In one study, the antioxidant capacity, total phenolic content and total flavonoid content of different extracts (methanol, aqueous, petroleum, benzene and chloroform) prepared from various parts of Moringa oleifera Lam were explored. The results showed that methanolic extracts have higher phenolic content, flavonoid content and antioxidant activity than the others. The study also observed that all the extracts acted as radical scavengers to a certain extent possibly due to presence of polyphenolic compound. The flower extracts exerted highest antioxidant activity followed by leaf, root, gum, bark, then seed. The study concluded that M. oleifera certainly exhibits strong antioxidant activity.  Another study published in Department of Plant Biology and Pathology, 2015 also concluded in their study that antioxidant compounds in moringa support for the therapeutic uses of polyphenol- and isothiocyanates- enriched moringa products.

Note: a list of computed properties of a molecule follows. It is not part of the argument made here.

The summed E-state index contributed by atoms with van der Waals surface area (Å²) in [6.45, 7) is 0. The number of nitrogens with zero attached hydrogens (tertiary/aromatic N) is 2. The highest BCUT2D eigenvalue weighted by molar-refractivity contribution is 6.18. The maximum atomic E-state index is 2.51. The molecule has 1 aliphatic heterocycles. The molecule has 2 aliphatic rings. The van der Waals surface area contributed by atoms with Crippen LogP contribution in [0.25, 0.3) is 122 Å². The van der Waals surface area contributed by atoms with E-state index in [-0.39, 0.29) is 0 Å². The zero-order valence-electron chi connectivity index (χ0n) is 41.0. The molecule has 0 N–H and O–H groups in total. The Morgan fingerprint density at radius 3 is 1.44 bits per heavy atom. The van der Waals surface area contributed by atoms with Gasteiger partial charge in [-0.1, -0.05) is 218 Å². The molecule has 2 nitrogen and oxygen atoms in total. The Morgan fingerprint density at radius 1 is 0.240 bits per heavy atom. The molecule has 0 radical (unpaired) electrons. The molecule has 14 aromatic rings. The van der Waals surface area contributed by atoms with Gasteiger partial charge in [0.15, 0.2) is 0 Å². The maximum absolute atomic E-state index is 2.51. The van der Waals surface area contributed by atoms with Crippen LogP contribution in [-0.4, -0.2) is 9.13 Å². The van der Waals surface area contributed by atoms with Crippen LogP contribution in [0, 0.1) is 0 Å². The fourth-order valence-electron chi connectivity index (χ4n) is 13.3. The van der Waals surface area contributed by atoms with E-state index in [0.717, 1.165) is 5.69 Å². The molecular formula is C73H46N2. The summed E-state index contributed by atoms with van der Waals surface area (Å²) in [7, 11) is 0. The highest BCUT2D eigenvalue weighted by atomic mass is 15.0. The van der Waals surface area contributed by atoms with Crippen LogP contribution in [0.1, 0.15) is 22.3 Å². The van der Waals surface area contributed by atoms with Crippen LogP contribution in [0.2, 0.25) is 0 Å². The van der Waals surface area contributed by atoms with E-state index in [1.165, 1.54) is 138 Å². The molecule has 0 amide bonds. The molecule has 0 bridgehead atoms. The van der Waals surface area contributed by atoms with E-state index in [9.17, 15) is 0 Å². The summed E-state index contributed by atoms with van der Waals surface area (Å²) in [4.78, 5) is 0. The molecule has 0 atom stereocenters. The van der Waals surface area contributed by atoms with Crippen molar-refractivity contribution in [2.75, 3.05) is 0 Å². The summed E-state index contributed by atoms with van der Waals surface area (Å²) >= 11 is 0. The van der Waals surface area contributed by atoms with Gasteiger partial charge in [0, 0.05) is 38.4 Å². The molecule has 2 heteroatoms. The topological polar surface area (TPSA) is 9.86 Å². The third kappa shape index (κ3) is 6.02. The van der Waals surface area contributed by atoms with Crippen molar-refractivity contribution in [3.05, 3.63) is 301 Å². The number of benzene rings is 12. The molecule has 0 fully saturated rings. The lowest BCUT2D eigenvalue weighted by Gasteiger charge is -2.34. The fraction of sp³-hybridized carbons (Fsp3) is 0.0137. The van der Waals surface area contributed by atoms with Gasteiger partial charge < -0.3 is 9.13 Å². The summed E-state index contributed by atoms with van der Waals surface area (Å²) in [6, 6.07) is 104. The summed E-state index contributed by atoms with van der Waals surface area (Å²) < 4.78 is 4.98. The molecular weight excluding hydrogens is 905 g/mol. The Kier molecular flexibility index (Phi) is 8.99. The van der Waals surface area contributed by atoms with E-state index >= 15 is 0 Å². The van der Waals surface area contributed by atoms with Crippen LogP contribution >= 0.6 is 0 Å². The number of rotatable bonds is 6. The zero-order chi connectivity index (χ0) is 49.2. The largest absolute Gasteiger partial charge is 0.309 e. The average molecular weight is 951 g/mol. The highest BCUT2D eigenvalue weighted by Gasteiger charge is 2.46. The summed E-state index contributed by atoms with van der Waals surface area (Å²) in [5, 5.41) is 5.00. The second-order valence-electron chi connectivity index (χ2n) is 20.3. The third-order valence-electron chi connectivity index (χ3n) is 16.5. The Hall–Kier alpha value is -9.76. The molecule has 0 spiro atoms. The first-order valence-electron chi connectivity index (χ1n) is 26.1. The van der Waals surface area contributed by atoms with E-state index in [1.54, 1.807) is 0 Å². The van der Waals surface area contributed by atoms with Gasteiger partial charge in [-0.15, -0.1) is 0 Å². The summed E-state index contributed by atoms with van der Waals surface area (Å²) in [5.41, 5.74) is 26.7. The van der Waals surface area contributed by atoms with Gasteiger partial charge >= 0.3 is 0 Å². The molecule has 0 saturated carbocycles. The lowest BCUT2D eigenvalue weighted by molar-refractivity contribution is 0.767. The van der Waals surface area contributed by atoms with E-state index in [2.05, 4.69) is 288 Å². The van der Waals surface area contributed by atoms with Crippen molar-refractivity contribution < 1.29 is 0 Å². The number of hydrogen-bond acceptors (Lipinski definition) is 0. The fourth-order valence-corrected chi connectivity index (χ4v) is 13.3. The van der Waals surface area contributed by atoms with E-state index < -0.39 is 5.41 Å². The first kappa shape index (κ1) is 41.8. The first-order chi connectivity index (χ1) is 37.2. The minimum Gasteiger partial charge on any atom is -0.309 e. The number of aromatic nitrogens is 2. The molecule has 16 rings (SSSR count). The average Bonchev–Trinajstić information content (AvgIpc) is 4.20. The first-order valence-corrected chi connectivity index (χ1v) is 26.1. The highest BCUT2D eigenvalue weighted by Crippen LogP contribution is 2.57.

A group of researchers in Aligarh Muslim University conducted experiments with the aqueous extract of the leaf, fruit and seed of moringa to examine its ability to inhibit the oxidative DNA damage and to determine its antioxidant stability. It was found that these extracts could significantly inhibit the oxidative damage. Of the three extracts, the leaf extract has shown higher potential of inhibiting oxidative damage and antioxidant stability. This study has gathered experimental evidence on moringa as natural antioxidant; for its capacity to protect organism and cell from oxidative DNA damage associated with aging, cancer, and degenerative diseases. They have also stated that moringa may be an ideal component for functional food, nutraceutical and bio-pharmaceutical industries.